Virtually all features of Adam Smith's moral theory can be found in elementary form in the first three chapters of The Theory of Moral Sentiments. One finds there discussions of natural human sympathy, of what I shall call the “impartial spectator procedure,” and of central aspects of Smith's conception of human nature; one finds references to the general rules of morality that guide the human conscience; and one finds hints of Smith's account of human passions that become clear only after one has read the rest of the book. In both TMS and his other central work, An Inquiry into the Nature and Causes of the Wealth of Nations, Smith begins with what he thinks is the central idea of the book: the first chapter of TMS is “Of Sympathy”; the first chapter of WN is “Of the Division of Labor.” The remainders of both of Smith's books are in large part elaborations and extensions of the ideas brought out in rudimentary form in those first short chapters.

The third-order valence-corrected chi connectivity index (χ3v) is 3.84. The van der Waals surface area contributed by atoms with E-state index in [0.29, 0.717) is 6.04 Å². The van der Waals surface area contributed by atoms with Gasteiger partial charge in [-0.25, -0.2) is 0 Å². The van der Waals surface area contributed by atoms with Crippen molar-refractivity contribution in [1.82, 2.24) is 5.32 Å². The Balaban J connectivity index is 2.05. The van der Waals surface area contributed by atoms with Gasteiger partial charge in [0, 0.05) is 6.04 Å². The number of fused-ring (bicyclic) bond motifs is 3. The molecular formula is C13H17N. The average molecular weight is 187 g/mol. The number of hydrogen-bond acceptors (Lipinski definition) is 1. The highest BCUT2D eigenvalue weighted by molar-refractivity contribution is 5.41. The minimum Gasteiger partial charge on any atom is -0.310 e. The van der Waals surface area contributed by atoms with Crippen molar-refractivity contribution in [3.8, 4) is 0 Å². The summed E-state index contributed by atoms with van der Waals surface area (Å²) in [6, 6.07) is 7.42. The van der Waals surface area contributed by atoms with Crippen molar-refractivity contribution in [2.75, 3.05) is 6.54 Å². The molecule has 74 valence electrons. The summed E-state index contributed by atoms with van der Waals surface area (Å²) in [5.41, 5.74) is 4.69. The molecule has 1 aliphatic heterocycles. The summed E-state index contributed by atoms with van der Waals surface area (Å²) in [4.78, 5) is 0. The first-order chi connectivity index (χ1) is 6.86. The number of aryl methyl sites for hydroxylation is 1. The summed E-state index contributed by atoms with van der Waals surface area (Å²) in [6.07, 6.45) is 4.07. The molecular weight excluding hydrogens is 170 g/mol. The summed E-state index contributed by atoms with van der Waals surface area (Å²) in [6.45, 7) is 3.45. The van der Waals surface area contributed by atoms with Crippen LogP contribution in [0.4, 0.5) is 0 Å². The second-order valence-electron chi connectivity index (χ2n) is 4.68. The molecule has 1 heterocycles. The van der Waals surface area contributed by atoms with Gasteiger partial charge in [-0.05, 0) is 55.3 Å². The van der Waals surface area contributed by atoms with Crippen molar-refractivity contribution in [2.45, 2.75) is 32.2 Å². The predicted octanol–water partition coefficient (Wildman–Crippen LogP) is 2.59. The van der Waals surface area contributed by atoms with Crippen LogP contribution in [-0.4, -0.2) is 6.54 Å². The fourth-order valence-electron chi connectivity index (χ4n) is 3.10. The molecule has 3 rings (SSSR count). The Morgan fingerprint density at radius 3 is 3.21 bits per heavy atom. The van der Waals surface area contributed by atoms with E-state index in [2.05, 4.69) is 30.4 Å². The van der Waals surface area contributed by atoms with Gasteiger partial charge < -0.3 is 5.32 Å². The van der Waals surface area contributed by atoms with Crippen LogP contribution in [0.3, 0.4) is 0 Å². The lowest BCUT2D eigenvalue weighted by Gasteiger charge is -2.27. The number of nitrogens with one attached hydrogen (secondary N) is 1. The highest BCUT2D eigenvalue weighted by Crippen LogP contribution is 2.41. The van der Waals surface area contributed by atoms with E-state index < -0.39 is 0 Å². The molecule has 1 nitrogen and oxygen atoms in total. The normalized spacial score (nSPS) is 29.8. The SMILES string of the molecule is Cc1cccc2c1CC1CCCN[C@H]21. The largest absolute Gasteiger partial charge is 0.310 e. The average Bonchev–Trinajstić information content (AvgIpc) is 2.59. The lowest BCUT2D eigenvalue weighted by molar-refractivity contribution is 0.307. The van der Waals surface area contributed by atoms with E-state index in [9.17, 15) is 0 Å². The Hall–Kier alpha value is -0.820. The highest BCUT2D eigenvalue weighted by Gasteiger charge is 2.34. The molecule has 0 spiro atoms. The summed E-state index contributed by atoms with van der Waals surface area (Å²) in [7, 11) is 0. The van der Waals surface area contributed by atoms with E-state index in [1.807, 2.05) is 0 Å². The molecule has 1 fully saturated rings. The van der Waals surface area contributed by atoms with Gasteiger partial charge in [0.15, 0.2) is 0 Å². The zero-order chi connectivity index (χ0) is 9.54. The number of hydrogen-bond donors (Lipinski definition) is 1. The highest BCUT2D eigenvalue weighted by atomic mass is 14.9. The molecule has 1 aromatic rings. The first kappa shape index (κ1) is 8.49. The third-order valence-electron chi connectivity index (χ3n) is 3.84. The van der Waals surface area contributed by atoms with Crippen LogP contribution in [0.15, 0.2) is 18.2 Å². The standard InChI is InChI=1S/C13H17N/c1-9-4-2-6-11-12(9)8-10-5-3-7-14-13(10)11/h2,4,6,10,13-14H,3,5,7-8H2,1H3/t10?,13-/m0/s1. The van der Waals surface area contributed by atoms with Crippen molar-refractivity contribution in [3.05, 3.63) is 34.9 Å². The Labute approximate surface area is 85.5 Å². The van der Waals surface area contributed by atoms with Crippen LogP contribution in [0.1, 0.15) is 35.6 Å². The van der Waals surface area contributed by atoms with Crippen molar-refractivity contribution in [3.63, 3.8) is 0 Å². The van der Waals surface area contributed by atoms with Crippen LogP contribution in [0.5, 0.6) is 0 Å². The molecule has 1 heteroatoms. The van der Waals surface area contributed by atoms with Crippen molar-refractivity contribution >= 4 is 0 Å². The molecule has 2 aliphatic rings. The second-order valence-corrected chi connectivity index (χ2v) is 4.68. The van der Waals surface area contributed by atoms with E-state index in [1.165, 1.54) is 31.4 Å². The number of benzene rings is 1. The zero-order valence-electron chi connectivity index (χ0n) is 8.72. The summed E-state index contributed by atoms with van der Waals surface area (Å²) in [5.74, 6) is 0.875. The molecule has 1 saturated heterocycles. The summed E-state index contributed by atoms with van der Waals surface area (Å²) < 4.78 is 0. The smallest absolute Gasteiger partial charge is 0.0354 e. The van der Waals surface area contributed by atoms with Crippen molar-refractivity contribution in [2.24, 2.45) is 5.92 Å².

The Theory of Moral Sentiments went through six editions during Smith's lifetime, the second and sixth receiving significant revision. The sixth edition, which was published only months before Smith's death in 1790, represents his most mature thought on the subject. He had had thirty-one years to reconsider his original examination since its first publication in 1759, and fifteen years since the publication of WN in 1776.